Deadly Bird Flu Strain Doesn’t Spread Easily to Humans

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A man in a hazmat suit holds a chicken

Outbreaks of a deadly strain of bird flu have infected poultry and wild birds across the globe. The H5N1 strain is spreading to more wild bird species than previous outbreaks of bird flu, and the virus has also been found in wild mammals such as foxes and skunks.

The first human case in the United States was reported in April, but the risk remains low. Farm workers and others who have prolonged exposure to poultry are at higher risk. In general, people should avoid contact with wild birds and bird feces, says the Centers for Disease Control and Prevention.

UH infectious disease specialist Keith Armitage, MD, medical director of the University Hospitals Roe Green Center for Travel Medicine & Global Health, answers common questions about bird flu.

What is bird flu?

Dr. Armitage: Influenza viruses like those that circulate each year among humans exist in bird populations. The viruses are similar and can exchange genetic information, producing hybrid viruses. There are some flu viruses that exist in bird populations that can cause serious illness in humans. But so far, they have not been highly contagious or spread from human to human.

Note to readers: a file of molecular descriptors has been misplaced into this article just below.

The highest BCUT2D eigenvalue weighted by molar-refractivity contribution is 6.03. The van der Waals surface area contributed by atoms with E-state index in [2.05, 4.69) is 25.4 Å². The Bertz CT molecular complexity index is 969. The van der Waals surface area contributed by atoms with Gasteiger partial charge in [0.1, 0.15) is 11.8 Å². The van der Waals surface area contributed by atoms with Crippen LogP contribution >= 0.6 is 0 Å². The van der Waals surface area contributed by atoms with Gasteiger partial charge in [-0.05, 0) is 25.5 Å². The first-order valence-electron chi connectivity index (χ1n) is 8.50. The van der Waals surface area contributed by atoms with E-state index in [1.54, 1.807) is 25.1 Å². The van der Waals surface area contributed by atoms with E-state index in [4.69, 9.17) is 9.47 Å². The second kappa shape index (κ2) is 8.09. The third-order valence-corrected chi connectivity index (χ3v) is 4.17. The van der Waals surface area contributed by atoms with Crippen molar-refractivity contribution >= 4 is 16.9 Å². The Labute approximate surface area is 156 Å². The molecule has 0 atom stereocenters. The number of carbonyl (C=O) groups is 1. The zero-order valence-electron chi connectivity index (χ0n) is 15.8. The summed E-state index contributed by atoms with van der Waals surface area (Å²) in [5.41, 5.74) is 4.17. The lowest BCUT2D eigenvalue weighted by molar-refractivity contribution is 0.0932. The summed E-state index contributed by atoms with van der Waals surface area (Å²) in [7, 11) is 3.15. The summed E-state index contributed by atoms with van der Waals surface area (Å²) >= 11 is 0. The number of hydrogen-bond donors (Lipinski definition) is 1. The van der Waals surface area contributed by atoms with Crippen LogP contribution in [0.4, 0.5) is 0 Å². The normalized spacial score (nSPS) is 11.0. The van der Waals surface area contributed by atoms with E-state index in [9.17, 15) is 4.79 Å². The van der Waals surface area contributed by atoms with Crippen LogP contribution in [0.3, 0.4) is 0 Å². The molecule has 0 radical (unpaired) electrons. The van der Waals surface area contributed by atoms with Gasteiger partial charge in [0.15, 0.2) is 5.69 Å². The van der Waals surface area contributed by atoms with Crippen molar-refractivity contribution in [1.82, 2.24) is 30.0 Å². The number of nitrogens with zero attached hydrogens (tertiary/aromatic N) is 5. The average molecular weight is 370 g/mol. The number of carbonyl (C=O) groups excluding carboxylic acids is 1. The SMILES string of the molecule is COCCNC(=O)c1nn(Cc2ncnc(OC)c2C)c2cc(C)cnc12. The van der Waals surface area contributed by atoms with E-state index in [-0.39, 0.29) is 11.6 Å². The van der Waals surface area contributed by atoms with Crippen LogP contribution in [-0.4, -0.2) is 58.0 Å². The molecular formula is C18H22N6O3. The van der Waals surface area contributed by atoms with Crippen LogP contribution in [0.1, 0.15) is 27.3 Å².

How does bird flu spread to humans?

Dr. Armitage: The virus is spread through the respiratory tract from droplets or airborne particles. The risk of this happening is low, but if there is significant human contact with poultry, it could happen.

Can it also spread to humans through bird droppings? Can it be transmitted by coming into contact with bird droppings in your yard, for example?

Dr. Armitage: Infection with this virus from bird droppings is very low risk. The real risk is a novel strain that jumps from birds to humans and has the potential to cause serious illness.

Could the bird flu virus mutate to make it more contagious to people?

Dr. Armitage: All viruses have certain properties that make them pathogens. These include the ability to cause infection and evade the immune system, and the ability to spread. There is always the possibility that we could see a novel flu virus that the human population lacks immunity to that is capable of causing serious illness and highly transmissible from human to human. The worldwide influenza pandemic of 1918 was such a scenario.

Is there cause for concern from a public health standpoint?

Dr. Armitage: It is important to continue to invest in public health infrastructure to monitor potential critical public health challenges such as bird flu. But there is no reason for alarm at this point in time.

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